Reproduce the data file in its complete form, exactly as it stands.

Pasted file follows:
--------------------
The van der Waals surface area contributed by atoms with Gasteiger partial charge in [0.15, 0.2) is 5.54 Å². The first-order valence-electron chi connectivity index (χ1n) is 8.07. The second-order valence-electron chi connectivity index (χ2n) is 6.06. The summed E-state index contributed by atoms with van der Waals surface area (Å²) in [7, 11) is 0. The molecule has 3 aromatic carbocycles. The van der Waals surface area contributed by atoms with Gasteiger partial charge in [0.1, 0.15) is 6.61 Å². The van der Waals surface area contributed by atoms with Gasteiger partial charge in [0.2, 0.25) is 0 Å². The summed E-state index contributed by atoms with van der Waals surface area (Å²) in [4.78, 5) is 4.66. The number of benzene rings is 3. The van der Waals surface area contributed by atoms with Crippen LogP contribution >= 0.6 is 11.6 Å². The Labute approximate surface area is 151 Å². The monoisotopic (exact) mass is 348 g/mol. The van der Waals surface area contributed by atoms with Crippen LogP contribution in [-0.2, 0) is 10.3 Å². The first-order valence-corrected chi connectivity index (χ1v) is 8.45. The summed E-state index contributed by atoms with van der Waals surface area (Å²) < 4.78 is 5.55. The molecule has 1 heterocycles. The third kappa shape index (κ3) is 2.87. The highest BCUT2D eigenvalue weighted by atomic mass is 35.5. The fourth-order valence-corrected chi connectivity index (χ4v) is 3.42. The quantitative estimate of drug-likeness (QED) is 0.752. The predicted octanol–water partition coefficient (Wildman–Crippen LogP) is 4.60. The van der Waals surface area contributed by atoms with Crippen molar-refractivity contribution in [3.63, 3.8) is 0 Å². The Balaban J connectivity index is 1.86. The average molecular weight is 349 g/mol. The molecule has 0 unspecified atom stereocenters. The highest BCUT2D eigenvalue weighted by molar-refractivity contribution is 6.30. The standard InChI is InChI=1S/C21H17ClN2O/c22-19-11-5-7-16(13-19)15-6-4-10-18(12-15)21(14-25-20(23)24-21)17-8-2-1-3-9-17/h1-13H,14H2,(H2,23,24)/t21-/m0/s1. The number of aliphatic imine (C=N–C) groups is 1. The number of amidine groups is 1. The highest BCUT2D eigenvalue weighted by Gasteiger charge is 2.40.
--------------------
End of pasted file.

The van der Waals surface area contributed by atoms with Gasteiger partial charge in [0.15, 0.2) is 5.54 Å². The first-order valence-electron chi connectivity index (χ1n) is 8.07. The second-order valence-electron chi connectivity index (χ2n) is 6.06. The summed E-state index contributed by atoms with van der Waals surface area (Å²) in [7, 11) is 0. The molecule has 3 aromatic carbocycles. The van der Waals surface area contributed by atoms with Gasteiger partial charge in [0.1, 0.15) is 6.61 Å². The van der Waals surface area contributed by atoms with Gasteiger partial charge in [0.2, 0.25) is 0 Å². The summed E-state index contributed by atoms with van der Waals surface area (Å²) in [4.78, 5) is 4.66. The number of benzene rings is 3. The van der Waals surface area contributed by atoms with Crippen LogP contribution >= 0.6 is 11.6 Å². The Labute approximate surface area is 151 Å². The monoisotopic (exact) mass is 348 g/mol. The van der Waals surface area contributed by atoms with Crippen LogP contribution in [-0.2, 0) is 10.3 Å². The first-order valence-corrected chi connectivity index (χ1v) is 8.45. The summed E-state index contributed by atoms with van der Waals surface area (Å²) < 4.78 is 5.55. The molecule has 1 heterocycles. The third kappa shape index (κ3) is 2.87. The highest BCUT2D eigenvalue weighted by atomic mass is 35.5. The fourth-order valence-corrected chi connectivity index (χ4v) is 3.42. The quantitative estimate of drug-likeness (QED) is 0.752. The predicted octanol–water partition coefficient (Wildman–Crippen LogP) is 4.60. The van der Waals surface area contributed by atoms with Crippen molar-refractivity contribution in [3.63, 3.8) is 0 Å². The Balaban J connectivity index is 1.86. The average molecular weight is 349 g/mol. The molecule has 0 unspecified atom stereocenters. The highest BCUT2D eigenvalue weighted by molar-refractivity contribution is 6.30. The standard InChI is InChI=1S/C21H17ClN2O/c22-19-11-5-7-16(13-19)15-6-4-10-18(12-15)21(14-25-20(23)24-21)17-8-2-1-3-9-17/h1-13H,14H2,(H2,23,24)/t21-/m0/s1. The number of aliphatic imine (C=N–C) groups is 1. The number of amidine groups is 1. The highest BCUT2D eigenvalue weighted by Gasteiger charge is 2.40.